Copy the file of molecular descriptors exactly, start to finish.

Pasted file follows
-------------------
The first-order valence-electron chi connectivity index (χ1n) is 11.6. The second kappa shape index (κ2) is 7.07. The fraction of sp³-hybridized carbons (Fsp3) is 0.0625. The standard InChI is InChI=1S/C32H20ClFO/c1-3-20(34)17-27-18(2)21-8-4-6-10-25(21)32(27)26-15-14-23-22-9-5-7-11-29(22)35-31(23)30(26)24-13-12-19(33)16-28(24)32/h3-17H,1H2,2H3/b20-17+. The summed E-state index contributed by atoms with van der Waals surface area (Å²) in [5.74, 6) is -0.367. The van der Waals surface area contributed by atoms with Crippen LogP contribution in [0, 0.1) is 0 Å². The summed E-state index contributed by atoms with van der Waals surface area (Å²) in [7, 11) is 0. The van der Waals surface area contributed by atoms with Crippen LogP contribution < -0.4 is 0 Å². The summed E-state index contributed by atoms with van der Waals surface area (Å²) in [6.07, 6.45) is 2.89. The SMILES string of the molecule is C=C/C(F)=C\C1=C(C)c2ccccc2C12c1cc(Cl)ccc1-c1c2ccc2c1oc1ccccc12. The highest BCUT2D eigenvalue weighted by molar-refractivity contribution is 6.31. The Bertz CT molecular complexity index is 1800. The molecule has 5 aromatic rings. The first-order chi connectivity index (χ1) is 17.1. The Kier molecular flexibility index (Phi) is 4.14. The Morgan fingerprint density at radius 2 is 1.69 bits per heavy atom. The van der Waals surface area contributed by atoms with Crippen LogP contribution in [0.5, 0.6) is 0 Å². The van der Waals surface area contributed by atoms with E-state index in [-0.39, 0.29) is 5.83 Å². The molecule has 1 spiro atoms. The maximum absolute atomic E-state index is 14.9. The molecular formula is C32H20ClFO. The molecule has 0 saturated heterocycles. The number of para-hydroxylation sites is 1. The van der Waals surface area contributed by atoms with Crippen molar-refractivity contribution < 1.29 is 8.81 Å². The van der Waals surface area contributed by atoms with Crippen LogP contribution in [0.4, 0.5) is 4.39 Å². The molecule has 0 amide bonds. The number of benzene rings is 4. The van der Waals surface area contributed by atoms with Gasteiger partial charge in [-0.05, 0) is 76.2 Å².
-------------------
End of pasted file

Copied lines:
The first-order valence-electron chi connectivity index (χ1n) is 11.6. The second kappa shape index (κ2) is 7.07. The fraction of sp³-hybridized carbons (Fsp3) is 0.0625. The standard InChI is InChI=1S/C32H20ClFO/c1-3-20(34)17-27-18(2)21-8-4-6-10-25(21)32(27)26-15-14-23-22-9-5-7-11-29(22)35-31(23)30(26)24-13-12-19(33)16-28(24)32/h3-17H,1H2,2H3/b20-17+. The summed E-state index contributed by atoms with van der Waals surface area (Å²) in [5.74, 6) is -0.367. The van der Waals surface area contributed by atoms with Crippen LogP contribution in [0, 0.1) is 0 Å². The summed E-state index contributed by atoms with van der Waals surface area (Å²) in [7, 11) is 0. The van der Waals surface area contributed by atoms with Crippen LogP contribution < -0.4 is 0 Å². The summed E-state index contributed by atoms with van der Waals surface area (Å²) in [6.07, 6.45) is 2.89. The SMILES string of the molecule is C=C/C(F)=C\C1=C(C)c2ccccc2C12c1cc(Cl)ccc1-c1c2ccc2c1oc1ccccc12. The highest BCUT2D eigenvalue weighted by molar-refractivity contribution is 6.31. The Bertz CT molecular complexity index is 1800. The molecule has 5 aromatic rings. The first-order chi connectivity index (χ1) is 17.1. The Kier molecular flexibility index (Phi) is 4.14. The Morgan fingerprint density at radius 2 is 1.69 bits per heavy atom. The van der Waals surface area contributed by atoms with Crippen LogP contribution in [0.5, 0.6) is 0 Å². The van der Waals surface area contributed by atoms with E-state index in [-0.39, 0.29) is 5.83 Å². The molecule has 1 spiro atoms. The maximum absolute atomic E-state index is 14.9. The molecular formula is C32H20ClFO. The molecule has 0 saturated heterocycles. The number of para-hydroxylation sites is 1. The van der Waals surface area contributed by atoms with Crippen molar-refractivity contribution < 1.29 is 8.81 Å². The van der Waals surface area contributed by atoms with Crippen LogP contribution in [0.4, 0.5) is 4.39 Å². The molecule has 0 amide bonds. The number of benzene rings is 4. The van der Waals surface area contributed by atoms with Gasteiger partial charge in [-0.05, 0) is 76.2 Å².